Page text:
With over 400 participants and 59 speakers, the conference was quite successful and very interesting.  JCVI Director Dr Karen Nelson did a wonderful job moderating one of the segments.  Dr Roger Lasken also gave a thorough presentation on his lab’s single cell approaches to genomic sequencing of uncultureable bacteria.  Johannes Goll gave a great presentation on his recent work with an open source tool called METAREP (recently published in Bioinformatics 8/26/2010), which is designed to help scientists with analyzing annotated metagenomic data.  And Dan Haft presented his interesting work with algorithmically tuning protein families from reference genomes for systems discovery. 

Overall the conference was quite interesting and informative.  I continue to wish all of the participating sequencing centers, PIs, and others involved with the HMP much success with their projects. 

Hope to see everyone in Vancouver!!!

Scientist Spotlight: Karen Nelson

Karen’s interest in the natural world was sparked at a young age. Born in Jamaica, she enjoyed the outdoors and wonders of nature. Karen was drawn to animals and wanted to become a veterinarian, but after taking some human and animal nutrition courses in college she was hooked on microbiology. Karen received her B.Sc. in Animal Science from the University of the West Indies, Trinidad and Tobago, her M.Sc. in Animal Science from the University of Florida, Gainesville, and her Ph.D. in Microbiology from Cornell University. The confluence of her interests led her specifically to the study of ruminant microbiology at Cornell. Here she learned that the microbiome, the native microbial populations within an animal, could be very important to its health and well-being. Besides learning all she could about the fistulated and canulated animals, her fondest memory of graduate school is the night when 4 feet of snow was dumped onto campus. It must have been quite the sight for this native Jamaican!

Dr. Karen Nelson

Dr. Karen Nelson

Karen joined JCVI’s legacy organization, The Institute for Genomic Research (TIGR) as a postdoctoral fellow in 1996 where she was drawn to the possibility of elucidating the genomes of archaea, which were at the time, a relatively new domain that had extremely interesting species that are adapted to extremes of pH, temperature, and pressure and that also play a crucial role in the rumen to maintain hydrogen potential. Since then she has steadily risen to become one of the leaders in the fields of microbial and metagenomics research. She considers herself a microbial physiologist who uses genetic tools to link general biochemistry and environmental microbiology, in a sense adding real world context to the vast genomic datasets. When asked what it is about microbes that fascinates her, she said, “It’s the fact that these ‘simple’ organisms are far more complex than we ever thought.” Her early work at TIGR in sequencing Thermotoga maritima, a bacterium isolated from a thermal vent off the coast of Italy solidified this belief. Here was an organism from domain Archaea whose genome revealed that many gene sequences resembled those of Bacteria, suggesting that this organism either shares a deeply rooted ancestor or that it had exchanged segments of it genome across domains through lateral gene transfer –providing critical insights into microbial evolution.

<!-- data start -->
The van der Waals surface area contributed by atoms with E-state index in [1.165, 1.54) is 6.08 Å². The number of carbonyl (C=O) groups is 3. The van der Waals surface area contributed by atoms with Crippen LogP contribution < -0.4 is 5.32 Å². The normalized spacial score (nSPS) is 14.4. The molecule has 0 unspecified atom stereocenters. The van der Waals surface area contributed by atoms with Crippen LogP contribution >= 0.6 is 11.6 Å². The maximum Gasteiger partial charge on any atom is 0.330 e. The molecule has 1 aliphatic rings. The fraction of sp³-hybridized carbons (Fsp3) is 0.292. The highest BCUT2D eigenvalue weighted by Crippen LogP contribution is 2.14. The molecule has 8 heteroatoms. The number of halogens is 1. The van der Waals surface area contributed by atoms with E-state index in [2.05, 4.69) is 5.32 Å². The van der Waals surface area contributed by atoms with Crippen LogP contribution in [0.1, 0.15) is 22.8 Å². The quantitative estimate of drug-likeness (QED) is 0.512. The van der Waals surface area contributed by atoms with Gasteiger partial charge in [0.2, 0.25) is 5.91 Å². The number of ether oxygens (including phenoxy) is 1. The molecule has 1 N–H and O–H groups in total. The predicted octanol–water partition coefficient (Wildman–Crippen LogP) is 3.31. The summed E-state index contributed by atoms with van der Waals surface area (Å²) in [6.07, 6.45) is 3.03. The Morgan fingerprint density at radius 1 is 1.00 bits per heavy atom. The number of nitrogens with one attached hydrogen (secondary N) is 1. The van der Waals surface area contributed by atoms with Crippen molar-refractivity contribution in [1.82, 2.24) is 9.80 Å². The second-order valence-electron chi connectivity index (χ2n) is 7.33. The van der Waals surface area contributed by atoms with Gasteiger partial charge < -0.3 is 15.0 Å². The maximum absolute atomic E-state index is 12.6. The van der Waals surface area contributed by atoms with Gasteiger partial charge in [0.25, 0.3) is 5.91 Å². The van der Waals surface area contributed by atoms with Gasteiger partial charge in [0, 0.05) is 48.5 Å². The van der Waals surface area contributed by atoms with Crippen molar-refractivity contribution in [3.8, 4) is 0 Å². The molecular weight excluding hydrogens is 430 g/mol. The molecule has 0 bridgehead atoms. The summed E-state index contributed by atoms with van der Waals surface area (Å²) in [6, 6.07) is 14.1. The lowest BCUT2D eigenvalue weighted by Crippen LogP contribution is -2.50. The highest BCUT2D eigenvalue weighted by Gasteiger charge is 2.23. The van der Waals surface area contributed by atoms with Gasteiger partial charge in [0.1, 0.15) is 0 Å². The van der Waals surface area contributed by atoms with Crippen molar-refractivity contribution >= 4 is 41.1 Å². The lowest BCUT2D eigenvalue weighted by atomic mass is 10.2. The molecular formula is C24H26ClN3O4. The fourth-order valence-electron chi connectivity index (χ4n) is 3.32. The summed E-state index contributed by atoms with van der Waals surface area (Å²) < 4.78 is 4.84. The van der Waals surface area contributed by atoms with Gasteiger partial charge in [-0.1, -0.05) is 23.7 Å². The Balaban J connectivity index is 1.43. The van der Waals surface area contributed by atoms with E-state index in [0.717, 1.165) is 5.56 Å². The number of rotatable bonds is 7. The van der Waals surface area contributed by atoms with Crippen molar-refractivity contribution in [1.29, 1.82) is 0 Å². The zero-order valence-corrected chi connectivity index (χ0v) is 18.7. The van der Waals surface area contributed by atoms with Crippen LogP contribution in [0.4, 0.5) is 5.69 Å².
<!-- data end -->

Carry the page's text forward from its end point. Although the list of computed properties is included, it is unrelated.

At JCVI she is working on projects including the Human Microbiome Project (HMP), which is a major initiative sponsored by the National Institutes of Health to sequence the plethora of organisms living on and within our bodies. The goal of this project is to sequence and understand these microbes and their contributions to human health and disease. The challenges of this project are many, not the least of which are the shear numbers of organisms living within a healthy human. Karen and her group were part of a national team of researchers who completed the first comprehensive microbial survey of the human gastrointestinal tract. In addition to the human microbiome work she and her team conduct, they are also collaborating with the University of Illinois to investigate the microbial diversity of 24 non-human primates including bonobos, our closest primate relatives. She also continues to be involved in a variety of other metagenomics projects, including studies of the rumen and corals

In December 2009, Karen was promoted to the position of Director of JCVI Rockville, MD Campus, where she will help to grow the research programs and continue her trail-blazing studies in fields of microbial physiology and metagenomics.

Note: Adapted from the original article written by Greg Wanger of the JCVI Microbial and Environmental Genomics research group.